China is to restrict broadcast of TV shows that borrow concepts from abroad like the Dutch creation of The Voice talent series. The move is intended to encourage state TV channels to come up with their own original and innovative programme ideas tailored for the Chinese audience.
According to AP, the State Administration of Press, Publication, Radio, Film and Television (SAPPRFT) said foreign-inspired programmes with imported copyrights must now seek prior approval from local regulators before broadcasting programmes like the Voice of China.
Broadcasters have been ordered to pay attention to President Xi Jinping's call "to establish cultural self-confidence" and "make quality programmes with Chinese cultural characteristics".
The Voice series have been adapted by many countries from the Dutch original company Talpa Media, such as The Voice UK and The Voice (of America).
China had issued similar directives in the past with respect to children's programming, and limiting reality programmes and variety shows. The country has criticised TV channels for being "too dependent on broadcasting foreign programmes", with few original ideals.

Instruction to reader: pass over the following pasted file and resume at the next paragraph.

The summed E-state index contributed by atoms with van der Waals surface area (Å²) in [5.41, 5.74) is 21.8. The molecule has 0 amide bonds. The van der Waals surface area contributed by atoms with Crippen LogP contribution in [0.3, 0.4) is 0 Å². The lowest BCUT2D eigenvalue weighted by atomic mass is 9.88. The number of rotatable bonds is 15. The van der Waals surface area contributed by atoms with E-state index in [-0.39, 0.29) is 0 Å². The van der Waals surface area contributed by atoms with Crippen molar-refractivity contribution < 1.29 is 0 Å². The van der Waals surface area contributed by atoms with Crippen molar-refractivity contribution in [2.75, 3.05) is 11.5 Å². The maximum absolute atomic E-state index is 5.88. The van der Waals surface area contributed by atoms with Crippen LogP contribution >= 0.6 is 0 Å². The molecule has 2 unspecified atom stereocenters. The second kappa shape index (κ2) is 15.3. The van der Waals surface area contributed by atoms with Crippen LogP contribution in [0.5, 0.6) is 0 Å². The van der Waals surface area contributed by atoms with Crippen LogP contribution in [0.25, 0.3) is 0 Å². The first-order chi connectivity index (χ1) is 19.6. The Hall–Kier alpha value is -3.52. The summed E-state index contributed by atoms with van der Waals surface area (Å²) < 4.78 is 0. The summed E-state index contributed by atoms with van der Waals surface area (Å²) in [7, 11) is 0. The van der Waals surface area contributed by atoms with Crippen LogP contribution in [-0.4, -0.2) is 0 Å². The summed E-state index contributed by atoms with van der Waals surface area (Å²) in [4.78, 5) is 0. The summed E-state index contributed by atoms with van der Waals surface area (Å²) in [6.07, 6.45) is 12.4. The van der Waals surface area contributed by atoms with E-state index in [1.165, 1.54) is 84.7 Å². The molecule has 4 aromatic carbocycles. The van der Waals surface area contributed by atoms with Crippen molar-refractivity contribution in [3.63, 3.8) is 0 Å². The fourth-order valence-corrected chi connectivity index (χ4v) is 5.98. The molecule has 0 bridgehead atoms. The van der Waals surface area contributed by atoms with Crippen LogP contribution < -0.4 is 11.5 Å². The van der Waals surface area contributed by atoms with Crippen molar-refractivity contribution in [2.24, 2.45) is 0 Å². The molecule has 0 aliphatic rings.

"Only self-innovated TV programmes with Chinese cultural inheritance and characteristics can better carry the Chinese Dream themes, the socialist core values, as well as patriotism and Chinese fine traditions," the notice says, according to China.com news portal.
Under the present rules, satellite TV channels can broadcast only two foreign-adapted shows during the evening prime time slots each year. Besides, only one such programme that is newly introduced to Chinese audience may be broadcast in a year, that too not between 7.30 and 10.30 pm prime time.
SAPPRFT also announced a ban of one year on any TV channel that fails to obtain permission before broadcasting foreign-inspired programmes.
Earlier in 2015, the organisation cracked down on web streaming of foreign shows in China. They also banned reality TV shows which featured child celebrities or children of prominent celebrities.
The restrictions apply not only to programmes taken from western formats but also to Korean-based programmes, which are usually a huge hit in China.